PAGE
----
All mills containing one or more machines that create dust, shavings, chips, or slivers during a period of time equal to or greater than one-fourth of the working day, need to be equipped with a collecting system. It may be either continuous or automatic, and must remove such refuse from points of operation and immediate vicinities. 1910.265(c)(20)(ii)

Each woodworking machine that creates dust, shavings, chips, or slivers must be equipped with an exhaust or conveyor system. 1910.265(c)(20)(iii)

Exhaust pipes may not discharge into an unconfined outside pile if uncontrolled fire or explosion hazards are created. They may empty into settling or dust chambers, designed to prevent the dust or refuse from entering any work area. 1910.265(c)(20)(v)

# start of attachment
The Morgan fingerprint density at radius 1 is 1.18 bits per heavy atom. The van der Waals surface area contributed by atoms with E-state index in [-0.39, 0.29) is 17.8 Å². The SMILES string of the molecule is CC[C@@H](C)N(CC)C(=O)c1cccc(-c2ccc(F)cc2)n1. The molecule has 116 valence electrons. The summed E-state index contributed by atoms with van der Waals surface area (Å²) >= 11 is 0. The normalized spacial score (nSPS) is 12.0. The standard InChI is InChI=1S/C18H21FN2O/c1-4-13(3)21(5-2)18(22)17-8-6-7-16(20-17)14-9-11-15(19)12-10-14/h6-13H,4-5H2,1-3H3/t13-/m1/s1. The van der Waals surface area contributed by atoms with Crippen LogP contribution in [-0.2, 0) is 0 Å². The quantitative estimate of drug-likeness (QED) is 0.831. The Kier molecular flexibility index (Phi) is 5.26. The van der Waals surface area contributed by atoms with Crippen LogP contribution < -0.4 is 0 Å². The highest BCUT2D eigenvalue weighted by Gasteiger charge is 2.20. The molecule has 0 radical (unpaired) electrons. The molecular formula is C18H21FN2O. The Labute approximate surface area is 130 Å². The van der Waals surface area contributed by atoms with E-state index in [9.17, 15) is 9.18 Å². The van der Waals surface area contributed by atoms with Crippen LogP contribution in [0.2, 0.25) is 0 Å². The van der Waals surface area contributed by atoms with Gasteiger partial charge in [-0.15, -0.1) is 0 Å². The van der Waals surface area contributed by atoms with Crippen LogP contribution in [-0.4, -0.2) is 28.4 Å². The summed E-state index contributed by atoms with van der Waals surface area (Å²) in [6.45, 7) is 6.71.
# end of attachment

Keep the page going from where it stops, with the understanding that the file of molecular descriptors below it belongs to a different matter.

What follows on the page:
Operations not required to have an exhaust system or having refuse too heavy, bulky, or otherwise unsuitable to be handled by the exhaust system may remove the refuse daily by hand. 1910.265(c)(20)(vi)

The following machines all have wet systems and liquid catch basins to recycle liquid for dust control:

Saw blade sharpener
Modern saw blade sharpener
Chipper knife sharpener
Planer knife sharpener

Circular Saws

  • Exhaust the saw through the bottom of the table. Provide LEV under the blade slot. To decrease the open area between the table and the lower hood, attach a strip of flexible material to the machinery that will cover this area when the hood operates.

  • For increased dust control, add a local exhaust hood above the top of the saw blade. The hood should be integrated with the guard on the upper art of the blade.

  • For more information on control of wood dust from circular and other kinds of table saws, please consult the NIOSH Hazard Controls C10.

Band Saws